University of Virginia School of Medicine researchers have discovered how cells that let us hear can repair themselves after being damaged, an insight that could benefit efforts to treat and prevent hearing loss.
“Hair cells” found in the inner ear are important both for the ability to hear and for a sense of balance. They are known as hair cells because they are covered in hair-like structures that serve as mechanical antennas for sound detection. When auditory hair cells are killed, they are gone for good, but the new UVA Health research shows these delicate cells can repair themselves from damage caused by loud noises or other forms of stress.
For many years, research has focused on regeneration of sensory hair cells. Although those efforts continue, it is equally important to better understand the mechanisms that govern repair and maintenance of the cells, said researcher Jung-Bum Shin, of UVA’s Department of Neuroscience.
“By gaining a deeper understanding of these inherent repair processes, we can uncover strategies to fortify them effectively,” Shin said.
One future approach may use drugs to stimulate cell repair, he said.
“When replacement of hair cells proves challenging, the focus shifts toward repairing them instead. This dual strategy of regeneration and repair holds strong potential in advancing treatments for hearing loss and associated conditions,” Shin said.
Hair cells are naturally fragile. They must be delicate so they can sense sound, but they must also withstand the continuous mechanical stress inherent in their jobs.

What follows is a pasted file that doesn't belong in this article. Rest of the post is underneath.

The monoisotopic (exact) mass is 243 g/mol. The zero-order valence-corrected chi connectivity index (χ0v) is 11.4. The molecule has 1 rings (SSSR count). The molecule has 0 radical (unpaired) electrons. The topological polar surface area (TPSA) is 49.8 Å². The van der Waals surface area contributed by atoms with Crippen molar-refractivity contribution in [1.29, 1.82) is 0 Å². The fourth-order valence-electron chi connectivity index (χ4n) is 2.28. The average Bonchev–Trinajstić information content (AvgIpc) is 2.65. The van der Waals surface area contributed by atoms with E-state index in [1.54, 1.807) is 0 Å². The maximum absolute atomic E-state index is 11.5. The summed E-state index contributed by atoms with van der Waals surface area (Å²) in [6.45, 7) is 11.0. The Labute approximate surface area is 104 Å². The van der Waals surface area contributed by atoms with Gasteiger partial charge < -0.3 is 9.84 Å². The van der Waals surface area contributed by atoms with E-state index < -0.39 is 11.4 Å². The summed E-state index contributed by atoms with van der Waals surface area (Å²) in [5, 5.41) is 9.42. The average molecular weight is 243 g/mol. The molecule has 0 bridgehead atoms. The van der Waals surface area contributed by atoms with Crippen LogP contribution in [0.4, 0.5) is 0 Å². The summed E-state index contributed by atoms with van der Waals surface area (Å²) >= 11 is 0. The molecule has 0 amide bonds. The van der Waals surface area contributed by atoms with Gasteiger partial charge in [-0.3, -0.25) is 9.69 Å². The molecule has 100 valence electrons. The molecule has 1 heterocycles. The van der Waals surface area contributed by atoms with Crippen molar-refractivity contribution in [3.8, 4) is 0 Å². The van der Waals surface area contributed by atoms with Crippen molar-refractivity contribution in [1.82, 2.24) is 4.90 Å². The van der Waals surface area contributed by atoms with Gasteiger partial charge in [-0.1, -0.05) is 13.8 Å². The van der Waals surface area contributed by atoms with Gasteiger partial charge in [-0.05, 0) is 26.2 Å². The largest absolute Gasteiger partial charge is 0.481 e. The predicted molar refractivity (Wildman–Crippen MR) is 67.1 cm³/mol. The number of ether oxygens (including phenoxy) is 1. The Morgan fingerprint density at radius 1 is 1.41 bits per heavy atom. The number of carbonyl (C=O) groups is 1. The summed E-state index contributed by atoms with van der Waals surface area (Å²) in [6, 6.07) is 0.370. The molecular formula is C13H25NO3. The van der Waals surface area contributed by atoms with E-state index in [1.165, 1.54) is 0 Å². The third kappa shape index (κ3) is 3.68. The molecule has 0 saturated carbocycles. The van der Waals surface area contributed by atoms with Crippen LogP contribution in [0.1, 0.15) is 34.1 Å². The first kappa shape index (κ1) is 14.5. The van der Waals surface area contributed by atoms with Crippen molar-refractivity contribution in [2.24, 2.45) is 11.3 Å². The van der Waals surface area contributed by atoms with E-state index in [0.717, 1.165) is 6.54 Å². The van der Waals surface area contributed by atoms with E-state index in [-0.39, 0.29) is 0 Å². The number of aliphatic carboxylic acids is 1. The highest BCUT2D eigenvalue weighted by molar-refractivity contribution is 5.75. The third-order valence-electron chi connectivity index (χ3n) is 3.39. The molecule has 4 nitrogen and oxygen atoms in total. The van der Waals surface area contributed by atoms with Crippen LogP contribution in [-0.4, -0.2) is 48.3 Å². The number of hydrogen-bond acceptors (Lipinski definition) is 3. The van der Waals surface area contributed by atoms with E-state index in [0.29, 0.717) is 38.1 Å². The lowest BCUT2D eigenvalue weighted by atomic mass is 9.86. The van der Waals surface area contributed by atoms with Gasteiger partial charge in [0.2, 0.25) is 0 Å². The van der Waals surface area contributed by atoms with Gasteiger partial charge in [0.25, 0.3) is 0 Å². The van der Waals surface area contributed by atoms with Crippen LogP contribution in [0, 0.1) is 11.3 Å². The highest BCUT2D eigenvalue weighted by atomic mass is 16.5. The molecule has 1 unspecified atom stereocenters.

Prolonged exposure to loud noise harms hair cells in a variety of ways, and one of those is by damaging the cores of the “hairs” themselves. These hair-like structures are known as stereocilia, and Shin’s new research shows a process they use to repair themselves.
The hair cells deploy a protein called XIRP2, which can sense damage to the cores that are made of a substance called actin. Shin and his team found that XIRP2 first senses damage, then migrates to the damage site and repairs the cores by filling in new actin.
This process is also relevant to the broader study of cell biology, Shin said.
The pioneering work netted Shin and his colleagues more than $2.3 million from the National Institutes of Health (grant R01DC021176) to fund additional research into how the cores are repaired. By understanding this, scientists will be better positioned to develop new ways to battle hearing loss – even loss due to aging, the researchers say.
“Age-related hearing loss affects at least a third of all older adults,” Shin said. “Understanding and harnessing internal mechanisms by which hair cells counteract wear and tear will be crucial in identifying ways to prevent age-related hearing loss. Furthermore, this knowledge holds potential implications for associated conditions such as Alzheimer's disease and other dementia conditions.”
The researchers published their findings in the scientific journal eLife. The article is open access, meaning it is free to read.
The research team consisted of Elizabeth L. Wagner, Jun-Sub Im, Stefano Sala, Maura I. Nakahata, Terence E. Imbery, Sihan Li, Daniel Chen, Katherine Nimchuk, Yael Noy, David W. Archer, Wenhao Xu, George Hashisaki, Karen B. Avraham, Patrick W. Oakes and Shin. The researchers have no financial interest in the work.
The research was supported by the National Institutes of Health’s National Institute on Deafness and Other Communication Disorders, grants R01DC014254, R56DC017724, R01DC018842, R01DC011835 and 1F31DC017370-01. Additional support was provided by the Owens Family Foundation, the Virginia Lions Hearing Foundation, and a National Science Foundation CAREER Award.
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